Calder Foundation

Featured Text

Calder Jewelry

Alexander S. C. Rower Calder Jewelry. Edited by Alexander S. C. Rower and Holton Rower. New York: Calder Foundation, 2007.

My grandfather’s bohemian, straightforward attitude was an underlying force, not only in the works of art he created, but in all aspects of his life. Living in Paris at a time when humor became a high art form, he blurred previously established boundaries that separated design, performance, and visual art. Applying his “devaluation of old aesthetic axioms,”[1] Calder approached diverse areas of object-making with the same seriousness. From his grand performance work, Cirque Calder (1926–1931), and mass-less volumetric wire sculptures to his unpretentious handmade jewelry, my grandfather did not differentiate between artistic formality and the grace of functionality.

Never satisfied with superfluous decoration, Calder used jewelry as an alternative way of communicating his artistic ideals. He developed a direct process using honest industrial materials such as brass and steel wire that he bent, twisted, hammered, and riveted in an immediate way. At once primitive and refined, the resulting works show the eccentricities of his hand expressing subtly tactile qualities.

Calder also incorporated disparate pieces of glass, pottery, and stone as his jewels. These found objects (sometimes “made” by smashing bottles behind his studio in Connecticut) were first employed in 1930 while visiting Calvi in Corsica. He collected small pieces of ancient pottery with various blue glazes and caged each one in brass wire. His veneration of these fragments of history focuses our attention on what had been passed over by others. Assembling the group with string, he sent the necklace to his mother for her 64th birthday: “I meant to write you in a birthday letter two days [ago] but I made a necklace instead—having brought along pliers and wires, and found bits of things along the parapets of the citadel, to put into it … I have been making a lot more wire jewelry—and think I’ll really do something with it, eventually.”[2] In another example of his appreciation of the usually discarded, Calder collected the chunks of an accidentally broken plate of Chinese export porcelain with a glazed fish design and fashioned the diverse shapes into silver settings. In this fine necklace, the fish motif appears in fractured images, readable only as abstract patterns.

Sure in his approach, Calder never succumbed to the many offers to edition his designs. Making jewelry was very personal for him and each piece exists as a unique work. Some of the gifts for his crowd are included here: a brass wire ring enclosing a tri-colored fragment of porcelain for Joan Miró, a gold P initial brooch for his wife, Pilar, and a silver brooch of her name for their daughter, Dolores; a reclining wire nude belt buckle for Teeny Matisse Duchamp; for Jeanne and Luis Buñuel, a gigantic flower brooch (with shards of colored glass and mirror for petals) and sliver cufflinks; for André Breton’s wife, Elisa, a pectoral disc and silver ring, both incorporating hunks of beach glass; and a fantastic brass necklace made entirely of a stylized inscription, “CALDER A BELЖA CHAGALL,” for Marc Chagall’s wife.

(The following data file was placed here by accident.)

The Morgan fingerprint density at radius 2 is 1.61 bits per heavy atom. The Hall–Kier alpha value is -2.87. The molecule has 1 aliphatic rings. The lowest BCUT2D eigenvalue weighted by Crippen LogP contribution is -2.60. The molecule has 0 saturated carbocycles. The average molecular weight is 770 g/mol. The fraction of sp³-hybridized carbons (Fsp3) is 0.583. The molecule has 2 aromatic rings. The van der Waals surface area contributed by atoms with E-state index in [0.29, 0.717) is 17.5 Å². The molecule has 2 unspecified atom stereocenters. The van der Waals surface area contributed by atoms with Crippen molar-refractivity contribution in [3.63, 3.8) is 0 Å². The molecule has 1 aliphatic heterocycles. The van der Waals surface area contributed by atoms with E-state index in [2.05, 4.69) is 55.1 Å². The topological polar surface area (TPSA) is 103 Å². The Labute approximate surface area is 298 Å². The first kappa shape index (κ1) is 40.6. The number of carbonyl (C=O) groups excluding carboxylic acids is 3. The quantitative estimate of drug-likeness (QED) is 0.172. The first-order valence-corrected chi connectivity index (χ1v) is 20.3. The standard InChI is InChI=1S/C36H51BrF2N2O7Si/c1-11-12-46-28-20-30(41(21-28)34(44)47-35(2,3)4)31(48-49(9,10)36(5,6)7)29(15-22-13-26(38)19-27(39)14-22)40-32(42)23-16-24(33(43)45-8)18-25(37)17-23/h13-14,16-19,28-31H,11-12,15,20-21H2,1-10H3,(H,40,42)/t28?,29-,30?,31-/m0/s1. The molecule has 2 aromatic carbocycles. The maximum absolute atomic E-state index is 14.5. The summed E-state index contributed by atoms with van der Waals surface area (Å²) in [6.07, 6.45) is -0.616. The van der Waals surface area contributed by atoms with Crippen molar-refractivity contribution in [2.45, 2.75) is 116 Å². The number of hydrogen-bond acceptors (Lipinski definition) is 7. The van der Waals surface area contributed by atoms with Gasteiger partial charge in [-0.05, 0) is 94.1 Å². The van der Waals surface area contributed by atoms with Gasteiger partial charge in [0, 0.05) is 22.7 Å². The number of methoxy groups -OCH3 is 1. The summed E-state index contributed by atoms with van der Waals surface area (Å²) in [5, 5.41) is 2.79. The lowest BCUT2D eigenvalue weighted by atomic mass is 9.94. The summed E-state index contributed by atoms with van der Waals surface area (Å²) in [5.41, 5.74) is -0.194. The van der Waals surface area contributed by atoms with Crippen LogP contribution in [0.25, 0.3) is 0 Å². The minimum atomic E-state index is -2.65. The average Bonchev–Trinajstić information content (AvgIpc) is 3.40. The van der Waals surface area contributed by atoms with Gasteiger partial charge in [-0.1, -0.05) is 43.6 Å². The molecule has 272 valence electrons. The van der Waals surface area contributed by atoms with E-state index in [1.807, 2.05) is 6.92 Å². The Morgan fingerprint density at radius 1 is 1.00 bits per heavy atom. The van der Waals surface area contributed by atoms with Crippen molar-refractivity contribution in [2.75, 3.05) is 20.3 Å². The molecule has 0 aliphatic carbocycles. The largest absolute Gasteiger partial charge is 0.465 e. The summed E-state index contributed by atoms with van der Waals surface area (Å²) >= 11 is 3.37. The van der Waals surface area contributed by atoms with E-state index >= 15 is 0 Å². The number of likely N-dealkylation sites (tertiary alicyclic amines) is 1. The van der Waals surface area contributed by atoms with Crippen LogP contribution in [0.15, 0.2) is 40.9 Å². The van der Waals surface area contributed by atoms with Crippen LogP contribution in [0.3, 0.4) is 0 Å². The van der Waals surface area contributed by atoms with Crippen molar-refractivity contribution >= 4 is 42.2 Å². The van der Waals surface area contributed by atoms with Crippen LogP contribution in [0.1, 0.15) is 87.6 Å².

The superlative, early nickel silver necklace with its signature spirals is found on the wall in a fine photograph by Thérèse Bonney (1930). An ancient form, the spiral was often the singular motif in my grandfather’s work. Calder intuitively filtered forms, patterns, and symbols from organic sources and early societies into his pieces, often connecting the wearer to something primal. His charms stem fluidly from an exotic realm and, at times, seem empowered as amulets to deflect evil (or bad taste!).

Calder presented his jewelry as an invitation to join with him in eschewing the facile and pretentious. It is the intense personal connection to him and its tremendous individuality that make Calder jewelry hotly contested by collectors (even within the Calder family)! In my grandfather’s day and today, when his jewelry owners wear his pieces, it sets them apart and they make unspoken recognition as members of the Calder clan.

  1. [1] Anatole Jakovski, “Alexander Calder,” in Dictionnarie biographique des artistes contemporains 1910–1930, vol. 4 (Paris: Art et edition, Librarie Grund, 1933), 26–27.
  2. [2] Calder to mother, 6 August 1930, Calder Foundation archives.
Exhibitions  1
The Metropolitan Museum of Art, New York (2008)

The Metropolitan Museum of Art, New York. Calder Jewelry. 8 December 2008–1 March 2009. Originated from the Norton Museum of Art, West Palm Beach, Florida.

Solo Exhibition
Featured Texts 96

Addison Gallery of American Art, Andover, Massachusetts. 17 Mobiles by Alexander Calder. Exhibition catalogue. 1943.

Alexander Calder, Statement

Solo Exhibition Catalogue

Almine Rech Gallery, New York. Calder and Picasso. Exhibition catalogue. 2016.

Robert Slifkin, The Mobile Line

Susan Braeuer Dam, Liberating Lines

Jordana Mendelson, Picasso, Miró, and Calder at the 1937 Spanish Pavilion in Paris

Group Exhibition Catalogue

Pace Gallery, New York, and Acquavella Galleries Inc., New York. Calder/Miró: Constellations. Exhibition catalogue. New York: Rizzoli, 2017. Boxed set includes three volumes: Calder: Constellations, Miró: Constellations, and Calder/Miró: Chronology and Correspondence.

Alexander S. C. Rower, Deployed Nuclei

Group Exhibition Catalogue

Denver Botanic Gardens. Calder: Monumental. Exhibition catalogue. 2017.

Alexander S. C. Rower, Approximations of Perfection

Solo Exhibition Catalogue